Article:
I keep thinking that maybe ‘this one’ will be the last Fluttertongue, but I’ve been thinking that since Fluttertongue 4: Adagio for the Pressured Surround. Right now, I think there might be one more, but I’m not sure. I don’t want to get predictable or to fall into a rut. The next work or any after that will have to be viewed (by me) as fitting this mode of compositional exploration in order to be called a Fluttertongue.

WP: All this fluttering—wings going, words joining, pace deepening—how do you catch all this, get it down? I am imagining your mind’s innards—the speed and periods of slow. What is your process like?

SRS: Ha-ha. My mind’s innards might be a strange place… or maybe a boring one. But I try to let language take over my mind, to let words play, to let them associate and dissociate, to let them leap and fall, to let them collide, to let them chime… I try to get my mind out of the way, though of course language is in the mind. But it is also in the body. I really believe that poetry is physical—physical energy liberated though these symbols we call language. I try to make the poetic line physical.

WP: I’m looking at your poem “Lurch,” and its back-and-forth form. Could you talk about the writing, and shaping, of this poem in particular?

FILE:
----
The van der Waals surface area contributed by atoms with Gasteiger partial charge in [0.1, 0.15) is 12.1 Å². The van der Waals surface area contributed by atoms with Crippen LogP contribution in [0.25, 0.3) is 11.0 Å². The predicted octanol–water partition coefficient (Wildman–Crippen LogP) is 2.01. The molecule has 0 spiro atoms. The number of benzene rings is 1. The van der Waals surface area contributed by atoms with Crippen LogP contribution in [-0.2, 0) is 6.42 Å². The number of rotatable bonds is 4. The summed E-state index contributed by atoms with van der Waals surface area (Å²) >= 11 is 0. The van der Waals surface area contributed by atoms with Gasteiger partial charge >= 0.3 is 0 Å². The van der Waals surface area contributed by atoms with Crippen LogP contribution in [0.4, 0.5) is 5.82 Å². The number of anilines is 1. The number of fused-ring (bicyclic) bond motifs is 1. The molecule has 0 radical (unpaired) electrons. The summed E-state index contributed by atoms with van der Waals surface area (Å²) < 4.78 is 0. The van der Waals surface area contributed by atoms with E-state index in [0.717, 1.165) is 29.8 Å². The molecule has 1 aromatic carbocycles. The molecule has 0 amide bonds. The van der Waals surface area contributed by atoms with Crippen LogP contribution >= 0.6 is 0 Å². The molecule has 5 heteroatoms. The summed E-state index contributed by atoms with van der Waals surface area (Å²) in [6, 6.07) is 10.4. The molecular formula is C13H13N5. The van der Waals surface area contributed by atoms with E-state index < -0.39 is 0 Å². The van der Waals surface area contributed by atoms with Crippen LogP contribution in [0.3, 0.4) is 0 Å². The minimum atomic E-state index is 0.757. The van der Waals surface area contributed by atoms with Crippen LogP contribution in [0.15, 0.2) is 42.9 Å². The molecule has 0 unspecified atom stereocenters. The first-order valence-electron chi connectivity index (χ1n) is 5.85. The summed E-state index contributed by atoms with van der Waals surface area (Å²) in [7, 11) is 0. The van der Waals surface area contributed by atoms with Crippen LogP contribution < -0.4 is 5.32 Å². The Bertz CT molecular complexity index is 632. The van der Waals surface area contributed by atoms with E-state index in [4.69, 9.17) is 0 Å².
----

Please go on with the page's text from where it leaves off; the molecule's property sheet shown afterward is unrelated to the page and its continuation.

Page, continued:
SRS: “Lurch” had an interesting ‘growth’ with lots of attention and revision and techniques applied to it, and I don’t even remember any more what it looked like early on. But I began accumulating associative vocabulary around the words and lines in the early draft. Sometimes I went with sonic links, sometimes I applied the Oulipo ‘n+7’ method, and I also used methods I don’t recall now. As I was moving words, deleting, adding, thumbing the dictionary, and the ‘beach and wave’ image (which was there early on) kept insisting itself, I thought of swaying the poem down the page kind of the way a floating item will get pushed up and down and side to side by ocean waves at tide time (or by boat wash). So I rendered the poem that way; it swayed back and forth down the page. But my editor, Phil Hall, suggested that that form and appearance was a big departure from the ‘look’ of the rest of the poems in the collection. So I revisited, and wanting to keep the motion, the buffeting, the lurching, I came up with the final shape and positioning for the poem. As this is Fluttertongue 6, I broke the poem into six line stanzas and justified them, alternately, left and right, keeping a flow, a lurch. I like to read it like a rushing chant.